A Disturbing Find on Our Tomato Plants

Our tomato plants seemed to be doing so well and then suddenly started looking bad. It’s true that the weather has started to change but there are still a lot of green tomatoes.

We are practicing organic gardening, so bugs are to be expected but up until this point, we had not seen any.

Suddenly, I noticed a few bugs that I had not seen before and a few of the tomatoes, that were just starting to turn red, were going bad on the vine. I was finding round spots of mold that I suspected had started out as small bug bite marks.

Yesterday morning I went out to check on the balcony garden as I do every morning and I found this disturbing beasty…

A disturbing find
Close up

The next day, I found this gigantic caterpillar!

I did some research and found that these are Tomato Hornworms. It’s amazing that they could show up on a 3rd floor balcony, so our first question was, how did it get there? Did they hatch there or climb there?

The next couple questions we had were: what will they do to our plants and what should we do about them?

We don’t mind sharing with a few little critters but we also, dont want them to demolish our plants. Time to do some research! This is what I found out:

With some research I found that Hornworm eggs are deposited on the plants by Hawk moths in the spring (also called, Sphinx moths and hummingbird moths). Hawkmoths are described as olive green in color and resembling hummingbirds.

The Hawk moths locate the tomato plants by scent. The moth eggs can take less than 1 week to hatch. The hatchlings are small and hard to spot. They hide during the day but can devour whole leaves over night. They will also eat the flowers and tomatoes, as well!

If you don’t want to use any form of spray insecticide, you can hand remove and kill the caterpillars. The problem is they hide very well during the day and feed at night. One article I read said you can hunt the hornworms with a UV black light and they will glow in the dark. We prefer not to use insecticides, so we will probably try the black light. We’ll have to see… I’m not usually afraid of bugs but I am afraid of the dark and giant horned caterpillars in the dark might be a little more adventure than I’m looking for! Lol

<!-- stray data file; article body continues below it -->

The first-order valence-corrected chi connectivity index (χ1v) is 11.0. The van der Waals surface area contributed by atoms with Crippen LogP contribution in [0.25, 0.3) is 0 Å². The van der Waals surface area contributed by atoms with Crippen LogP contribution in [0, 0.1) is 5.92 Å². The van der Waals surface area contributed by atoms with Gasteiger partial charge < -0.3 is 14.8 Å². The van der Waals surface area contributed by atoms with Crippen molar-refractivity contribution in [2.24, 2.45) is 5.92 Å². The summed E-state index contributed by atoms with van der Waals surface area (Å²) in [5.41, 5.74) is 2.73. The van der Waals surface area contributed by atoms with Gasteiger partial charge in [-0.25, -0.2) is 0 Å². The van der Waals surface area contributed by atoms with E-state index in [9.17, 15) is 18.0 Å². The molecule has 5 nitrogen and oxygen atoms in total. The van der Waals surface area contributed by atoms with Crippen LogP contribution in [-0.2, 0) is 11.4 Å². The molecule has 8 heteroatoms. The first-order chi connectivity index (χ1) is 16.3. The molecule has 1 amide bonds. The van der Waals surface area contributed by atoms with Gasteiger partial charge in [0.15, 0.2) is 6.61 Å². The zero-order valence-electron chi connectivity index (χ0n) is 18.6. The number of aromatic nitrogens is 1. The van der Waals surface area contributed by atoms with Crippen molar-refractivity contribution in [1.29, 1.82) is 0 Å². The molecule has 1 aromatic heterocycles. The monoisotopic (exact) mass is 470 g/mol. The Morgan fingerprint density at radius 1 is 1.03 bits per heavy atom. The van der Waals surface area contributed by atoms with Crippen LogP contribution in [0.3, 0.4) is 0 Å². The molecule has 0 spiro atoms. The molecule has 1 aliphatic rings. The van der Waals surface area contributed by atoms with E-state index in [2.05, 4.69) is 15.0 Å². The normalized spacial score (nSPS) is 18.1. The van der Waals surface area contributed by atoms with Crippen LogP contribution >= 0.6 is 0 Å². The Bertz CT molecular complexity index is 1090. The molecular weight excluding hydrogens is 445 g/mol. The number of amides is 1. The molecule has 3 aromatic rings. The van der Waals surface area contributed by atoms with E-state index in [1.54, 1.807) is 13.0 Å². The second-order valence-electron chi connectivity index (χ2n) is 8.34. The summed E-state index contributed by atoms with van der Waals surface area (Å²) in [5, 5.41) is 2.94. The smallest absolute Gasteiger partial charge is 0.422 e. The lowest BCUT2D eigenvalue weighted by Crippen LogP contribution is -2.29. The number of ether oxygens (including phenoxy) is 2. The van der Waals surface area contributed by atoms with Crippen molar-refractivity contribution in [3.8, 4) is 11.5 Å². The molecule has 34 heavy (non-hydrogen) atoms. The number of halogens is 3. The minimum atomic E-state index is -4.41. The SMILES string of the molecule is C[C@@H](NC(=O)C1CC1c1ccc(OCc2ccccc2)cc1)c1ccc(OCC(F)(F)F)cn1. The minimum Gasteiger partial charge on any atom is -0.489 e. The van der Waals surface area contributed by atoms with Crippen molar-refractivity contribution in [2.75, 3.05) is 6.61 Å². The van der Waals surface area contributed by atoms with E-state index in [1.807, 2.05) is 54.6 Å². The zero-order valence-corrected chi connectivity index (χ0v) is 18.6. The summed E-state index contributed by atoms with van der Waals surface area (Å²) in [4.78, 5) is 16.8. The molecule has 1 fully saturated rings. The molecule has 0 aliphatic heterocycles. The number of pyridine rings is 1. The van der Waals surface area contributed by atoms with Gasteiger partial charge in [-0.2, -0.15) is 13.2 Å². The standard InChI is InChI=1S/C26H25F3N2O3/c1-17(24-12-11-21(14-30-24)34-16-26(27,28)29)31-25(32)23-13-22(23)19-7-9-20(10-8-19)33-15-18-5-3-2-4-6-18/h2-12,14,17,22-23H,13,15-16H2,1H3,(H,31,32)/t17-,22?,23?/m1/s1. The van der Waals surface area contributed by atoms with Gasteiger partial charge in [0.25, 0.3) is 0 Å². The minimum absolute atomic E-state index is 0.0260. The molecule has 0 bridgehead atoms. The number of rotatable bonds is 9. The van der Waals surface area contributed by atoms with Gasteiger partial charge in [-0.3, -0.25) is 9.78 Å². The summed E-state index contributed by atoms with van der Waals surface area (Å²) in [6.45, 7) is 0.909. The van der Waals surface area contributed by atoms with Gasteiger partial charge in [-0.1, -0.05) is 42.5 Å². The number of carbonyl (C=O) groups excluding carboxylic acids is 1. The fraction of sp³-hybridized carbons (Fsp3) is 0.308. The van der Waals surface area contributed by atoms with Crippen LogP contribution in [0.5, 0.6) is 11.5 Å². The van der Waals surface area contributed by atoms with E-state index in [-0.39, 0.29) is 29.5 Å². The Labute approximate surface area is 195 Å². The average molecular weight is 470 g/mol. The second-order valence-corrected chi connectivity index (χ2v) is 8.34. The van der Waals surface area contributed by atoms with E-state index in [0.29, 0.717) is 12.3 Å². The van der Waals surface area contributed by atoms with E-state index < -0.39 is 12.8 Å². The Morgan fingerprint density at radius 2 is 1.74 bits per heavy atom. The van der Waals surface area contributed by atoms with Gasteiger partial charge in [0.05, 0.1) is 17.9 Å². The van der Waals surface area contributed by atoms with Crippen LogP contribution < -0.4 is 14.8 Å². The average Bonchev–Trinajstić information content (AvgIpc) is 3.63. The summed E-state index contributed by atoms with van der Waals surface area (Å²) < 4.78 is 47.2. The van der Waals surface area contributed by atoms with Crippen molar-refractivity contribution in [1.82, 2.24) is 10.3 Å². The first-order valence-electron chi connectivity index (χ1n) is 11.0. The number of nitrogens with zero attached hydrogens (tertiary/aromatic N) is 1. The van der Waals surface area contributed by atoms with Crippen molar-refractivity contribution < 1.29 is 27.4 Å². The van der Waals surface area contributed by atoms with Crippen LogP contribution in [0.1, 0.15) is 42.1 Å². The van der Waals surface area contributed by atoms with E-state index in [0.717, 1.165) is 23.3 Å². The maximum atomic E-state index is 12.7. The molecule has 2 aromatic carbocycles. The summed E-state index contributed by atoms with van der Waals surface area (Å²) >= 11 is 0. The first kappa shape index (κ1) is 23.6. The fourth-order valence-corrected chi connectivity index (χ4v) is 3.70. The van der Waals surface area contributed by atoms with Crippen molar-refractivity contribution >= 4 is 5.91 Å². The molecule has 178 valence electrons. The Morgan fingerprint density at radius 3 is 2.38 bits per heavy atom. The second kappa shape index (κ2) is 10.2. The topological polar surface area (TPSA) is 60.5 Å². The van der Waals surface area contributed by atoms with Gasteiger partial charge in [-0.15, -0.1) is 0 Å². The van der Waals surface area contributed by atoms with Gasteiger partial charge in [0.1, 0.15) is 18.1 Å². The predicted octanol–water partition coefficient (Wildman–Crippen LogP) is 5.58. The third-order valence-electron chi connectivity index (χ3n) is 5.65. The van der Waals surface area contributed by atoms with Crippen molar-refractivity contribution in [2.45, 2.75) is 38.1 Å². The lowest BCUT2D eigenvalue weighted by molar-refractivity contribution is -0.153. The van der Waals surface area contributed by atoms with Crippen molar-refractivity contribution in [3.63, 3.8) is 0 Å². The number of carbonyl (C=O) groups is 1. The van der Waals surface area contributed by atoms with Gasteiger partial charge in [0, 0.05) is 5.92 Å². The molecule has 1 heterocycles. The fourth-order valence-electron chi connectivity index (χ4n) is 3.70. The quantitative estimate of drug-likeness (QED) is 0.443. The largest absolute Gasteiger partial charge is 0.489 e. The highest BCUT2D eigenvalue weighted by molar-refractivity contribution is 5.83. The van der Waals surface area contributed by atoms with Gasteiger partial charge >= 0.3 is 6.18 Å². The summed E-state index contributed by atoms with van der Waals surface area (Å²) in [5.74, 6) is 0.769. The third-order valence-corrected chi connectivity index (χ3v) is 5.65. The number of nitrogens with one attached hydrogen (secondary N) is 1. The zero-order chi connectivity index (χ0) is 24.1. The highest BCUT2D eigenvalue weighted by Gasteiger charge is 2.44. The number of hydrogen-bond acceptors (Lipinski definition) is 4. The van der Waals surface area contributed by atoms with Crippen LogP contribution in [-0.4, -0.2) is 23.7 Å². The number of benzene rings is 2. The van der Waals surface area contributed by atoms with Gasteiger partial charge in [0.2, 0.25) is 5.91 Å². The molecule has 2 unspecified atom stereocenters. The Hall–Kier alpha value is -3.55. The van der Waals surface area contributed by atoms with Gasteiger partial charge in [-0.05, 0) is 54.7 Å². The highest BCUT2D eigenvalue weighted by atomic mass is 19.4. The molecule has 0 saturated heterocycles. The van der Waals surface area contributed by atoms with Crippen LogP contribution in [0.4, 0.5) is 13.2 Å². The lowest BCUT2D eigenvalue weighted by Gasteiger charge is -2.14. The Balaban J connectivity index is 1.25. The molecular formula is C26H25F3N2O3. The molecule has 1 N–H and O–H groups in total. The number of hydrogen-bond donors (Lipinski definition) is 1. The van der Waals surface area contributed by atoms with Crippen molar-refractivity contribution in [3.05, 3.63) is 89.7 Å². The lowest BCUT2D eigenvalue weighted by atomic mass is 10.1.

Hornworms do overwinter in the soil so if you are using containers, as we are, you may need to get rid of the soil and start with fresh soil in the spring. From what I’ve read, if your tomatoes are planted directly in a garden, you can till the soil after your last fall harvest and again in the spring before planting to kill the majority of overwintering pest.

As for those white “growths” on the top photographed caterpillar… these are the tiny silk cocoons of parasitic Braconid wasps.

A female Braconid wasp injects eggs into a caterpillar’s bodies. The larvae hatch from the eggs and feed on the inside of the caterpillar until they are ready to pupate. At that time, they chew through the caterpillars skin to spin these tiny white cocoons and later emerge as adult wasp.

This process kills the hornworm caterpillar host, therefore, it is suggested that if you see caterpillars covered with cocoons, you leave them alone and allow the wasps to hatch.

Personally, this seems like a drawn out and very painful way to die and I can not help but feel it is cruel to allow the caterpillar to live, just so the parasitic wasps can feed on it but I guess it is not any crueler than killing the healthy caterpillars in order to save your tomato plants. Except, the wasps kill the caterpillar slowly and you will kill the caterpillars quickly.

Published by sharietomlinson

I’m Sharie. Owner of Butterfly Bunny Studio. Mixed Media Watercolor Artist, Bunny & Disney Lover, Gardener, Proud Mother to Josh, Bunny Momma to Princess Buttercup Bunny and Wifey to Jason. I am located in Columbia, Md but I’m a Harford County girl at heart! You can find me on Etsy at Butterflybunnystudio.store and on Instagram at @notjoshsmom Email me at butterflybunnyarts@gmail.com

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